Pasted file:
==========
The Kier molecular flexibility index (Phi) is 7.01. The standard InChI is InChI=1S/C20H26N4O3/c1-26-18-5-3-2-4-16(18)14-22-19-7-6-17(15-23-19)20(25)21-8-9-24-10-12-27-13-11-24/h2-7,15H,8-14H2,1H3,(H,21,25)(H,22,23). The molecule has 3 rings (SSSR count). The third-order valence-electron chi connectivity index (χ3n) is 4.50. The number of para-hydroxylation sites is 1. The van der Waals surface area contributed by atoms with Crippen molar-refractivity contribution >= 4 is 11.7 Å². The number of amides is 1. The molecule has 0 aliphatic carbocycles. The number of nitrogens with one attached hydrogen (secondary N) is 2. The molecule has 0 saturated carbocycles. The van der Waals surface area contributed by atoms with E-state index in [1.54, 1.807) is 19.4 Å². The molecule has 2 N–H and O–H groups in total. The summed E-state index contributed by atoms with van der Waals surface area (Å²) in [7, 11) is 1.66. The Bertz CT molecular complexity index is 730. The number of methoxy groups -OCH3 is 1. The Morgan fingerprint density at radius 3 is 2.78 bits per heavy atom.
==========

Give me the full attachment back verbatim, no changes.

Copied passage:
The Kier molecular flexibility index (Phi) is 7.01. The standard InChI is InChI=1S/C20H26N4O3/c1-26-18-5-3-2-4-16(18)14-22-19-7-6-17(15-23-19)20(25)21-8-9-24-10-12-27-13-11-24/h2-7,15H,8-14H2,1H3,(H,21,25)(H,22,23). The molecule has 3 rings (SSSR count). The third-order valence-electron chi connectivity index (χ3n) is 4.50. The number of para-hydroxylation sites is 1. The van der Waals surface area contributed by atoms with Crippen molar-refractivity contribution >= 4 is 11.7 Å². The number of amides is 1. The molecule has 0 aliphatic carbocycles. The number of nitrogens with one attached hydrogen (secondary N) is 2. The molecule has 0 saturated carbocycles. The van der Waals surface area contributed by atoms with E-state index in [1.54, 1.807) is 19.4 Å². The molecule has 2 N–H and O–H groups in total. The summed E-state index contributed by atoms with van der Waals surface area (Å²) in [7, 11) is 1.66. The Bertz CT molecular complexity index is 730. The number of methoxy groups -OCH3 is 1. The Morgan fingerprint density at radius 3 is 2.78 bits per heavy atom.